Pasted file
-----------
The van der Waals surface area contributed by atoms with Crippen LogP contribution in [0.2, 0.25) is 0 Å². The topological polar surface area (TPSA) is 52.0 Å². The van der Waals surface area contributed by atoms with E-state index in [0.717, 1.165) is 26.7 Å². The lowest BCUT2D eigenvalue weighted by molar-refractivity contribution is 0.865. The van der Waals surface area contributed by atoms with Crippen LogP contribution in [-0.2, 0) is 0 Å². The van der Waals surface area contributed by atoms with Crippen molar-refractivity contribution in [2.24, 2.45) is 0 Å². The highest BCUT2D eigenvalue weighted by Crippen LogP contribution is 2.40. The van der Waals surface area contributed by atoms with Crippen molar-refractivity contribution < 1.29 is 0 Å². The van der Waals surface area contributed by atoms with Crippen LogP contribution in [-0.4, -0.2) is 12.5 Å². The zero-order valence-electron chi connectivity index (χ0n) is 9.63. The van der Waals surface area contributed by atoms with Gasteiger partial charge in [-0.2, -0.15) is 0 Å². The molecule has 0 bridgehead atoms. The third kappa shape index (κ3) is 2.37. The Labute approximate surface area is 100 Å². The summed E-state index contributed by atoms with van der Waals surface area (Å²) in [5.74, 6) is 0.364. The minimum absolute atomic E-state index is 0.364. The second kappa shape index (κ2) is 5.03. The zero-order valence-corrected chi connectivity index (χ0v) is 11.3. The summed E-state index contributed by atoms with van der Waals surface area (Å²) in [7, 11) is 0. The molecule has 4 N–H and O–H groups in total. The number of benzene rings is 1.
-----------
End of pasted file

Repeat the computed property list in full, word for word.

The van der Waals surface area contributed by atoms with Crippen LogP contribution in [0.2, 0.25) is 0 Å². The topological polar surface area (TPSA) is 52.0 Å². The van der Waals surface area contributed by atoms with E-state index in [0.717, 1.165) is 26.7 Å². The lowest BCUT2D eigenvalue weighted by molar-refractivity contribution is 0.865. The van der Waals surface area contributed by atoms with Crippen LogP contribution in [-0.2, 0) is 0 Å². The van der Waals surface area contributed by atoms with Crippen molar-refractivity contribution in [2.24, 2.45) is 0 Å². The highest BCUT2D eigenvalue weighted by Crippen LogP contribution is 2.40. The van der Waals surface area contributed by atoms with Crippen molar-refractivity contribution < 1.29 is 0 Å². The van der Waals surface area contributed by atoms with Crippen LogP contribution in [-0.4, -0.2) is 12.5 Å². The zero-order valence-electron chi connectivity index (χ0n) is 9.63. The van der Waals surface area contributed by atoms with Gasteiger partial charge in [-0.2, -0.15) is 0 Å². The molecule has 0 bridgehead atoms. The third kappa shape index (κ3) is 2.37. The Labute approximate surface area is 100 Å². The summed E-state index contributed by atoms with van der Waals surface area (Å²) in [5.74, 6) is 0.364. The minimum absolute atomic E-state index is 0.364. The second kappa shape index (κ2) is 5.03. The zero-order valence-corrected chi connectivity index (χ0v) is 11.3. The summed E-state index contributed by atoms with van der Waals surface area (Å²) in [7, 11) is 0. The molecule has 4 N–H and O–H groups in total. The number of benzene rings is 1.